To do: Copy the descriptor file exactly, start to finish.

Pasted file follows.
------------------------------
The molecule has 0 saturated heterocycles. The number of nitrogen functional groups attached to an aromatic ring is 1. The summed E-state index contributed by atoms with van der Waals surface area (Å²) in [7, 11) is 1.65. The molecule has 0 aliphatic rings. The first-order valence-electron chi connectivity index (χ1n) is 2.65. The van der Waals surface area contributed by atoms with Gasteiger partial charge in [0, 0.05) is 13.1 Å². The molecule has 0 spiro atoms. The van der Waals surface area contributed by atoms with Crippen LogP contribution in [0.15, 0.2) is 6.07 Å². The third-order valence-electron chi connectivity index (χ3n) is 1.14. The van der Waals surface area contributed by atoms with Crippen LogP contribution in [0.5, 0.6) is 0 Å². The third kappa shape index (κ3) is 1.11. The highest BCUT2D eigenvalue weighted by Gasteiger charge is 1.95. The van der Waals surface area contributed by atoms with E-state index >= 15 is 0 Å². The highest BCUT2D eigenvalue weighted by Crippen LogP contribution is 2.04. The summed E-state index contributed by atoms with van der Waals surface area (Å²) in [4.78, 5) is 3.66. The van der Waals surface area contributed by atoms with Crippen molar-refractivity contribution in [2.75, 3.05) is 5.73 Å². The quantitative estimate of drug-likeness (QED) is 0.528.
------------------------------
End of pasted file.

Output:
The molecule has 0 saturated heterocycles. The number of nitrogen functional groups attached to an aromatic ring is 1. The summed E-state index contributed by atoms with van der Waals surface area (Å²) in [7, 11) is 1.65. The molecule has 0 aliphatic rings. The first-order valence-electron chi connectivity index (χ1n) is 2.65. The van der Waals surface area contributed by atoms with Gasteiger partial charge in [0, 0.05) is 13.1 Å². The molecule has 0 spiro atoms. The van der Waals surface area contributed by atoms with Crippen LogP contribution in [0.15, 0.2) is 6.07 Å². The third-order valence-electron chi connectivity index (χ3n) is 1.14. The van der Waals surface area contributed by atoms with Crippen LogP contribution in [0.5, 0.6) is 0 Å². The third kappa shape index (κ3) is 1.11. The highest BCUT2D eigenvalue weighted by Gasteiger charge is 1.95. The van der Waals surface area contributed by atoms with E-state index >= 15 is 0 Å². The highest BCUT2D eigenvalue weighted by Crippen LogP contribution is 2.04. The summed E-state index contributed by atoms with van der Waals surface area (Å²) in [4.78, 5) is 3.66. The van der Waals surface area contributed by atoms with Crippen molar-refractivity contribution in [2.75, 3.05) is 5.73 Å². The quantitative estimate of drug-likeness (QED) is 0.528.